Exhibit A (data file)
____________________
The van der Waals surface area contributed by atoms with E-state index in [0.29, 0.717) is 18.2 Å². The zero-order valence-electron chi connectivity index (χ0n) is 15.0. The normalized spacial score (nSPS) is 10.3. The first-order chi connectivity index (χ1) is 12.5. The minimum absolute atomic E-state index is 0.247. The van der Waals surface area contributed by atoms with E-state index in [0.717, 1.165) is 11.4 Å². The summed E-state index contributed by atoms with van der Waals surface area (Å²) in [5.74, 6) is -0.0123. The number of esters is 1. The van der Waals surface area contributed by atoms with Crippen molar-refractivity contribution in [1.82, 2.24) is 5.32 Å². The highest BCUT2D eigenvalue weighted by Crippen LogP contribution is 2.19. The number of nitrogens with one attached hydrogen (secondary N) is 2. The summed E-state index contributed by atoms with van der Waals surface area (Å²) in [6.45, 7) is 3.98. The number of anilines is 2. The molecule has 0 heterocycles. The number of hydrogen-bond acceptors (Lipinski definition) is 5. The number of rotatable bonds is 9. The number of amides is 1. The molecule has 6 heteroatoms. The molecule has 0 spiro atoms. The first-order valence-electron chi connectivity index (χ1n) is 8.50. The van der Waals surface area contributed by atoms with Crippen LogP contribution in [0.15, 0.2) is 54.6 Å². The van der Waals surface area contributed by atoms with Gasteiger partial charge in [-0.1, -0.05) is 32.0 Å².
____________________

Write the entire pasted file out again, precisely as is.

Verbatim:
The van der Waals surface area contributed by atoms with E-state index in [0.29, 0.717) is 18.2 Å². The zero-order valence-electron chi connectivity index (χ0n) is 15.0. The normalized spacial score (nSPS) is 10.3. The first-order chi connectivity index (χ1) is 12.5. The minimum absolute atomic E-state index is 0.247. The van der Waals surface area contributed by atoms with E-state index in [0.717, 1.165) is 11.4 Å². The summed E-state index contributed by atoms with van der Waals surface area (Å²) in [5.74, 6) is -0.0123. The number of esters is 1. The van der Waals surface area contributed by atoms with Crippen molar-refractivity contribution in [1.82, 2.24) is 5.32 Å². The highest BCUT2D eigenvalue weighted by Crippen LogP contribution is 2.19. The number of nitrogens with one attached hydrogen (secondary N) is 2. The summed E-state index contributed by atoms with van der Waals surface area (Å²) in [6.45, 7) is 3.98. The number of anilines is 2. The molecule has 0 heterocycles. The number of hydrogen-bond acceptors (Lipinski definition) is 5. The number of rotatable bonds is 9. The number of amides is 1. The molecule has 6 heteroatoms. The molecule has 0 spiro atoms. The first-order valence-electron chi connectivity index (χ1n) is 8.50. The van der Waals surface area contributed by atoms with Crippen LogP contribution in [0.15, 0.2) is 54.6 Å². The van der Waals surface area contributed by atoms with Gasteiger partial charge in [-0.1, -0.05) is 32.0 Å².